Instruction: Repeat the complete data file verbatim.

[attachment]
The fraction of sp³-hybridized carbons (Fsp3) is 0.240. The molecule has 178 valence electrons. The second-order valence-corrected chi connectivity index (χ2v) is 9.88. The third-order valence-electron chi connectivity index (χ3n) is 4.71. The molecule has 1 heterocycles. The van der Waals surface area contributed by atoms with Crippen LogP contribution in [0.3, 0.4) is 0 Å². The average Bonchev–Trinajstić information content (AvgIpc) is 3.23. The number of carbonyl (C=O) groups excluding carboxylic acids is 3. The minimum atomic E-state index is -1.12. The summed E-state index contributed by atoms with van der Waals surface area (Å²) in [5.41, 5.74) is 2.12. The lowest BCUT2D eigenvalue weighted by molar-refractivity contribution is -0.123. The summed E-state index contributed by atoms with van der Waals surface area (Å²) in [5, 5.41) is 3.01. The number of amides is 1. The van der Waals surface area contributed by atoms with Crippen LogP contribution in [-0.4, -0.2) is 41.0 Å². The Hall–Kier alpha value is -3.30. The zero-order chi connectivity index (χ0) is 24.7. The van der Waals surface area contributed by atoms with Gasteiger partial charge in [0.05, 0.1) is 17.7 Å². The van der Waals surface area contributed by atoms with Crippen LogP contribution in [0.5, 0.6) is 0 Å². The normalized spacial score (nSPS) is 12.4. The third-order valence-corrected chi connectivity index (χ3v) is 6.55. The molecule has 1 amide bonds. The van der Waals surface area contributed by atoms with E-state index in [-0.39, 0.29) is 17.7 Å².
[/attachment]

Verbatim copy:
The fraction of sp³-hybridized carbons (Fsp3) is 0.240. The molecule has 178 valence electrons. The second-order valence-corrected chi connectivity index (χ2v) is 9.88. The third-order valence-electron chi connectivity index (χ3n) is 4.71. The molecule has 1 heterocycles. The van der Waals surface area contributed by atoms with Crippen LogP contribution in [0.3, 0.4) is 0 Å². The average Bonchev–Trinajstić information content (AvgIpc) is 3.23. The number of carbonyl (C=O) groups excluding carboxylic acids is 3. The minimum atomic E-state index is -1.12. The summed E-state index contributed by atoms with van der Waals surface area (Å²) in [5.41, 5.74) is 2.12. The lowest BCUT2D eigenvalue weighted by molar-refractivity contribution is -0.123. The summed E-state index contributed by atoms with van der Waals surface area (Å²) in [5, 5.41) is 3.01. The number of amides is 1. The van der Waals surface area contributed by atoms with Crippen LogP contribution in [-0.4, -0.2) is 41.0 Å². The Hall–Kier alpha value is -3.30. The zero-order chi connectivity index (χ0) is 24.7. The van der Waals surface area contributed by atoms with Gasteiger partial charge in [0.05, 0.1) is 17.7 Å². The van der Waals surface area contributed by atoms with Crippen LogP contribution in [0.5, 0.6) is 0 Å². The normalized spacial score (nSPS) is 12.4. The third-order valence-corrected chi connectivity index (χ3v) is 6.55. The molecule has 1 amide bonds. The van der Waals surface area contributed by atoms with E-state index in [-0.39, 0.29) is 17.7 Å².